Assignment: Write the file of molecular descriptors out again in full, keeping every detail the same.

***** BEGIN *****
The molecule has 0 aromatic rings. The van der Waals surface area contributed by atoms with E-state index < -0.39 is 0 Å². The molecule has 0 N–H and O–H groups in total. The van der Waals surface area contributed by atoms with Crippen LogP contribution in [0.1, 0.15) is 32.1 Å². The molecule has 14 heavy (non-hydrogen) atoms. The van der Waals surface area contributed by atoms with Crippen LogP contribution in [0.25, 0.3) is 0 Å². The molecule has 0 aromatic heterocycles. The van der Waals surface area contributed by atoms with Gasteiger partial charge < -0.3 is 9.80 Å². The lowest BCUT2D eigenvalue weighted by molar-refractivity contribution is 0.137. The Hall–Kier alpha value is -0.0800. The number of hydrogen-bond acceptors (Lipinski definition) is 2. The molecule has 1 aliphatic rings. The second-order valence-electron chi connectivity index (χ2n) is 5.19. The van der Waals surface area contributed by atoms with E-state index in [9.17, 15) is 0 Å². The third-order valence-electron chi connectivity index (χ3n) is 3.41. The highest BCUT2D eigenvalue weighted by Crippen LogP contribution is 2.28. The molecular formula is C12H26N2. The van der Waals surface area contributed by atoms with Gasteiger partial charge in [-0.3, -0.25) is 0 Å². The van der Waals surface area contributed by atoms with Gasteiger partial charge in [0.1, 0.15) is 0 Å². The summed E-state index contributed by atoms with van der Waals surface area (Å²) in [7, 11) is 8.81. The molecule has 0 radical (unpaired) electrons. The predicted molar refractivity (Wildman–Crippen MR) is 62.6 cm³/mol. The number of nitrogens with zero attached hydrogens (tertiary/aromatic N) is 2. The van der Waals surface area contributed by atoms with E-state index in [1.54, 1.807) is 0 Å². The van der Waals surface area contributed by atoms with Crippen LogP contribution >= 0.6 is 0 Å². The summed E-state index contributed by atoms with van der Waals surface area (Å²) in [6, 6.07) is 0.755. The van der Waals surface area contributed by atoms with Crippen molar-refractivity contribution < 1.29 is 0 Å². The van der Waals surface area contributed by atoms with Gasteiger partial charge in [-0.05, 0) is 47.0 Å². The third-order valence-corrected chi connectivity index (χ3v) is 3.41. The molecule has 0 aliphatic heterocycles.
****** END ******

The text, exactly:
The molecule has 0 aromatic rings. The van der Waals surface area contributed by atoms with E-state index < -0.39 is 0 Å². The molecule has 0 N–H and O–H groups in total. The van der Waals surface area contributed by atoms with Crippen LogP contribution in [0.1, 0.15) is 32.1 Å². The molecule has 14 heavy (non-hydrogen) atoms. The van der Waals surface area contributed by atoms with Crippen LogP contribution in [0.25, 0.3) is 0 Å². The molecule has 0 aromatic heterocycles. The van der Waals surface area contributed by atoms with Gasteiger partial charge < -0.3 is 9.80 Å². The lowest BCUT2D eigenvalue weighted by molar-refractivity contribution is 0.137. The Hall–Kier alpha value is -0.0800. The number of hydrogen-bond acceptors (Lipinski definition) is 2. The molecule has 1 aliphatic rings. The second-order valence-electron chi connectivity index (χ2n) is 5.19. The van der Waals surface area contributed by atoms with E-state index in [9.17, 15) is 0 Å². The third-order valence-electron chi connectivity index (χ3n) is 3.41. The highest BCUT2D eigenvalue weighted by Crippen LogP contribution is 2.28. The molecular formula is C12H26N2. The van der Waals surface area contributed by atoms with Gasteiger partial charge in [-0.3, -0.25) is 0 Å². The van der Waals surface area contributed by atoms with Gasteiger partial charge in [0.1, 0.15) is 0 Å². The summed E-state index contributed by atoms with van der Waals surface area (Å²) in [7, 11) is 8.81. The molecule has 0 radical (unpaired) electrons. The predicted molar refractivity (Wildman–Crippen MR) is 62.6 cm³/mol. The number of nitrogens with zero attached hydrogens (tertiary/aromatic N) is 2. The van der Waals surface area contributed by atoms with E-state index in [1.54, 1.807) is 0 Å². The van der Waals surface area contributed by atoms with Crippen LogP contribution >= 0.6 is 0 Å². The summed E-state index contributed by atoms with van der Waals surface area (Å²) in [6, 6.07) is 0.755. The van der Waals surface area contributed by atoms with Crippen molar-refractivity contribution < 1.29 is 0 Å². The van der Waals surface area contributed by atoms with Gasteiger partial charge in [-0.05, 0) is 47.0 Å². The third-order valence-corrected chi connectivity index (χ3v) is 3.41. The molecule has 0 aliphatic heterocycles.